There is a need for improvements to facilitate loading of supply items into data bearing identification or financial document production equipment.
The invention relates to improvements that facilitate loading of supply items into data bearing identification or financial document production equipment. Supply items include web materials that are used in data bearing identification or financial document production equipment, and which are supplied from a supply cylinder and wound onto a take-up cylinder after use. Examples of supply items include monochromatic and multi-color print ribbons, webs that carry laminate patches, cleaning tape or ribbon, holographic overlays, and other web materials that are used up during use of the equipment. Data bearing identification or financial document production equipment include thermal printers, laminators and combinations thereof, and other equipment that utilize supply items.
In one embodiment, a supply item for data bearing identification or financial document production equipment comprises a supply cylinder, a take-up cylinder, and a web material wound onto the supply cylinder and attachable to the take-up cylinder. The geometry of the take-up cylinder and the supply cylinder are different from each other so that either the take-up cylinder, the supply cylinder, or both, can only be inserted onto the proper spindle. In the preferred embodiment, the geometry of the take-up cylinder is such that it can only be mounted on the take-up spindle.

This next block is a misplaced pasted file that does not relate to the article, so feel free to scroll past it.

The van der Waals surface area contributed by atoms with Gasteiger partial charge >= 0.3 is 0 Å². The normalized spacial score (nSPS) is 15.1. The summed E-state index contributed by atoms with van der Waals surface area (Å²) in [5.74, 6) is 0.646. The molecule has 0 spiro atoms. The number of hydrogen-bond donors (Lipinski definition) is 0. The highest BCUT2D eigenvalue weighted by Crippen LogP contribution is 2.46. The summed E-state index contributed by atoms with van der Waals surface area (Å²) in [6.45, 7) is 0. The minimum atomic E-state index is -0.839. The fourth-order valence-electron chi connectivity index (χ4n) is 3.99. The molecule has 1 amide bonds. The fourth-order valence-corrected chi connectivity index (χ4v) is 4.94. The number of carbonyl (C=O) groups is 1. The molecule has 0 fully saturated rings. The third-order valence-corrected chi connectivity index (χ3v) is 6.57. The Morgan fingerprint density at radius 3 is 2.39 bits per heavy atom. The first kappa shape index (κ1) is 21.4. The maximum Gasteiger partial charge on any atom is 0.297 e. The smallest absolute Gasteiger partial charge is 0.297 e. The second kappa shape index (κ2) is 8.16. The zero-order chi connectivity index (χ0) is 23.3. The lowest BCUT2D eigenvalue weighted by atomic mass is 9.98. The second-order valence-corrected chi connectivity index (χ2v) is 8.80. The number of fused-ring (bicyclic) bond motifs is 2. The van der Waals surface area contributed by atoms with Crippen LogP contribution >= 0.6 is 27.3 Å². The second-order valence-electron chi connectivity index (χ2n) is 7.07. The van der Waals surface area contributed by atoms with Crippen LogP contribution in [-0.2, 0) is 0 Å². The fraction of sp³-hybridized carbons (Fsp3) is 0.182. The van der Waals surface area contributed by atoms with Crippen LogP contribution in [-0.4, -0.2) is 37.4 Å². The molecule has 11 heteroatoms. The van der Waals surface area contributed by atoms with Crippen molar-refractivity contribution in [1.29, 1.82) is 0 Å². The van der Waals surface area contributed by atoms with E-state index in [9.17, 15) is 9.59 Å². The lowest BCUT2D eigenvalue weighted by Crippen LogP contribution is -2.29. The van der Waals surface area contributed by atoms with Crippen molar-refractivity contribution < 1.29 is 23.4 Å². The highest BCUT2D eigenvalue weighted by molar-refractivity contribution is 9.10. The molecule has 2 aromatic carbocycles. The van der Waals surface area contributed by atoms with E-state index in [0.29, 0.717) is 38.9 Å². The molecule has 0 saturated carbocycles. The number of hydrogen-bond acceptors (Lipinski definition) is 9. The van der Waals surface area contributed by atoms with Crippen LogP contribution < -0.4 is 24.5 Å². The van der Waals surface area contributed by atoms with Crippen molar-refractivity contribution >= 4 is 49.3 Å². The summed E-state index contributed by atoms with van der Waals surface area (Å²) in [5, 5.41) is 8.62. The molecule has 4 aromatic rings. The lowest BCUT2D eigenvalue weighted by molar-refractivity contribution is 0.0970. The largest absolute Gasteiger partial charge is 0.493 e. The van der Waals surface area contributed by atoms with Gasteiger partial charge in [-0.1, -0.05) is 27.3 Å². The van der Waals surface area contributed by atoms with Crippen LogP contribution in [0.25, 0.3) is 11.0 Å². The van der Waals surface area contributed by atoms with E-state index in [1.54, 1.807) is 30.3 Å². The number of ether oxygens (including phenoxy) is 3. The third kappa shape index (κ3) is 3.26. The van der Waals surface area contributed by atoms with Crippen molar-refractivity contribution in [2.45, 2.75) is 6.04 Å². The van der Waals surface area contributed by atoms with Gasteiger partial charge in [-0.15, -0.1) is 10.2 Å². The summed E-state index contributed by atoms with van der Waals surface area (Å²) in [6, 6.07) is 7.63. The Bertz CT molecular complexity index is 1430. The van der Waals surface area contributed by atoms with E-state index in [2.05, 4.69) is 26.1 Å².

In another embodiment, a carrier for a supply item used in data bearing identification or financial document production equipment comprises a handle portion having first and second opposite end regions, a supply spindle rotatably mounted to the handle portion at the first end region, a first pin projecting past the end of the supply spindle, a take-up spindle rotatably mounted to the handle portion at the second end region, and a second pin projecting past the end of the take-up spindle. When viewed in an end plan view, the second pin has a geometry (e.g. a difference in size, shape, or both) that is different than a geometry of the first pin. The difference in geometry of the pins is preferably used in conjunction with features on the supply item so that loading of the supply item onto the carrier is made easier.
A method of facilitating loading of a supply item into data bearing identification or financial document production equipment comprises providing a carrier including a supply spindle assembly and a take-up spindle assembly; providing a supply item including a supply cylinder, a take-up cylinder, and a web material wound onto the supply cylinder and having an end thereof attached to the take-up cylinder. The supply cylinder is intended to be disposed on the supply spindle assembly and the take-up cylinder is intended to be disposed on the take-up spindle assembly. At least one of the supply cylinder and the take-up cylinder, and at least one of the supply spindle assembly and the take-up spindle assembly, are designed so that the supply cylinder or the take-up cylinder can only be disposed on the supply spindle assembly or the take-up spindle assembly respectively.